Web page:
Today in Madonna History: October 21, 1995

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On October 21 1995, the music video for I Want You by Madonna with Massive Attack hit #11 on VH1’s weekly chart in the U.S.

The video for I Want You is somewhat of an anomaly in Madonna’s career. The song was initially intended to be a joint release to promote both Inner City Blues (a Marvin Gaye tribute album on Motown Records) and Madonna’s own Something To Remember ballads collection on Sire/Maverick. Naturally, a music video was commissioned to accompany the planned single.

Unfortunately, legal wranglings between the two record companies ensued when Motown insisted on releasing the tribute album ahead of Madonna’s album. Concerned that the move could negatively impact sales of Something To Remember, Madonna’s label apparently backed away from plans to fully promote I Want You.
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Fortunately for fans, the song’s excellent music video, which had already been completed by director Earle Sebastian, was not shelved. It was serviced to video channels ahead of the release of both albums and received moderate support despite the song’s absence from radio.

The video quickly faded into obscurity, however, once Madonna’s You’ll See single and its accompanying video were given a full promotional push from her label less than a month later.

Today in Madonna History: October 5, 1985

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On October 5 1985, Dress You Up peaked at #5 on the Billboard Hot 100 in the U.S.

The song also spent the first of a four-week run at #1 on the 12-inch Singles Sales chart and peaked at #3 on the Club Play chart in the same issue.

Today in Madonna History: September 8, 1983

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On September 8 1983, Madonna’s Lucky Star single was released in the UK.

Although Lucky Star was issued promotionally as a double A-side with Holiday in the US in September 1983, it was not released commercially in North America until August 1984 when it was issued as the final single from Madonna’s self-titled debut album.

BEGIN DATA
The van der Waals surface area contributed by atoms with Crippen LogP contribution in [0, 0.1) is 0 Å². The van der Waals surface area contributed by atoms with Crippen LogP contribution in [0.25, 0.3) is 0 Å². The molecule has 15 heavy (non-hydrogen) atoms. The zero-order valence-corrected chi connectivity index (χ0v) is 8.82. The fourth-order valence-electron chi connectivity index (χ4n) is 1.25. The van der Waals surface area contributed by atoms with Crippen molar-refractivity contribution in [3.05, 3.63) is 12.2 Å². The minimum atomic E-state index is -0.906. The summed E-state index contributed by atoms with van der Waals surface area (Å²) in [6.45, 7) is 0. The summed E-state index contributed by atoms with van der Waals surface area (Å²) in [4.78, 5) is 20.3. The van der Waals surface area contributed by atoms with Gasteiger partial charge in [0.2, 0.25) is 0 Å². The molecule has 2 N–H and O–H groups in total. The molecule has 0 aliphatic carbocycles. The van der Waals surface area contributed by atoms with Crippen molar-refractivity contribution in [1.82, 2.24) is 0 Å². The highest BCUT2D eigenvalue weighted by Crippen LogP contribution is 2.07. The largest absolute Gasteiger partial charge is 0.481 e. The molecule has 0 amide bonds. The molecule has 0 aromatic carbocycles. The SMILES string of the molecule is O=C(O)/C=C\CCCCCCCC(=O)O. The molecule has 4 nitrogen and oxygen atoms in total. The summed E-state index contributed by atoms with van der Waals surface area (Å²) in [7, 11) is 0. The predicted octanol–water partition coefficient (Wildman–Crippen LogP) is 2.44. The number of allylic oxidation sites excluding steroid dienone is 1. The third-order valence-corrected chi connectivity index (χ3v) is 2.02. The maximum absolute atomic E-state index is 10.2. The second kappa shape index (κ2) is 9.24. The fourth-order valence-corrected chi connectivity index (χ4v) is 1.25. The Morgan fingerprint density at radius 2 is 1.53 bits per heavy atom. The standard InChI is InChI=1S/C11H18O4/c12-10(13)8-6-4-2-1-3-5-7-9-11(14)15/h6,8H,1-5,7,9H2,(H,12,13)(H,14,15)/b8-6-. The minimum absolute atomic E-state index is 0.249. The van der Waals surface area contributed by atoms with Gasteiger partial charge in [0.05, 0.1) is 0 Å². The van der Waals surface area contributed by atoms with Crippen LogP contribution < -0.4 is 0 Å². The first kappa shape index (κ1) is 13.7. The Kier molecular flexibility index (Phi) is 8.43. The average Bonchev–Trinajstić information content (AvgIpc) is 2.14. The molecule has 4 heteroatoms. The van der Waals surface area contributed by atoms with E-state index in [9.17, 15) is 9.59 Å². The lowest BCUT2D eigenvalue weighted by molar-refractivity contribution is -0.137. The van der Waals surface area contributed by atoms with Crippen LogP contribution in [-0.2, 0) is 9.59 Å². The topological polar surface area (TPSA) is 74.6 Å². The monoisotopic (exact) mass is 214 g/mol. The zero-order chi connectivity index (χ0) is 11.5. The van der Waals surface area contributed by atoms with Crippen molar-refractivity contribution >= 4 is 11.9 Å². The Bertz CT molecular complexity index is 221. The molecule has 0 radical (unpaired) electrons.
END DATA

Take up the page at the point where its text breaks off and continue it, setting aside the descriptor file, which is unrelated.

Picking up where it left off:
Lucky Star was written by Madonna and produced by Reggie Lucas, with additional remixing by Jellybean Benitez. It is the most successful of her North American singles that were entirely self-written, reaching #4 on the U.S. Hot 100 and #8 in Canada (RPM Top 100). It was also her first Top-5 single in the U.S.

In the U.K., her self-written single Gambler was a bigger hit, reaching #4 in the fall of 1985, while Lucky Star peaked at #14.

Madonna wrote the song in 1982 after landing her first recording contract with Sire Records. It was rumoured to have been written about Mark Kamins, although we’re unsure whether that has ever been confirmed by Madonna herself.

Today in Madonna History: September 3, 1983

On September 3 1983, as Madonna’s first album entered the Billboard Top 200 Albums chart at # 190 in the U.S., the album was profiled for the second week in a row by Billboard magazine – this time being featured in the New On The Charts section (pictured above).

Today in Madonna History: August 27, 1983

On August 27 1983, Madonna’s debut album was reviewed in Billboard magazine. In the same issue, the album made its chart debut at #201 on the Bubbling Under LP chart.

Today in Madonna History: August 23, 1986

On August 23 1986, Papa Don’t Preach spent the first of two weeks at #1 on Billboard’s Hot Maxi-Singles Sales chart.

Despite being more of a pop/rock song than a club-oriented cut – both in its original form and in Stephen Bray’s extended remix version – Papa Don’t Preach nevertheless managed to reach #4 on Billboard’s August 30th Hot Dance/Club Play chart due to the massive buzz surrounding the song and its undeniable crossover appeal.

 

Today in Madonna History: August 15, 1992

On August 15 1992, This Used To Be My Playground spent the first of three weeks at #1 on the RPM Canadian Top 100 Singles chart. In RPM’s year-end tally of the biggest hits of 1992 in Canada, the hit placed at #8.

This Used To Be My Playground was written by Madonna, Shep Pettibone & Tony Shimkin (although he was not originally credited) and produced by Madonna & Pettibone.

In an interview with the fan site MadonnaTribe, Shimkin recalled a last-minute dash to complete the recording of the song’s orchestral parts:

“When we recorded it with Al Schmidt at Ocean Way studio in L.A., we had a 30-piece orchestra and Jeremy Lubbock did the string arrangements, (but) we never included the demo that had the solo string part in it when we had him chart everything out for the orchestra,” revealed Shimkin. “On the day we were recording, we thought we were done and realized we forgot the solo. I quickly sang the part to the copyist, who then charted it out for the violin players, and they got it recorded with one minute to spare on the clock. When you have a thirty piece orchestra, it can be super expensive to roll into a second hour of their time!”

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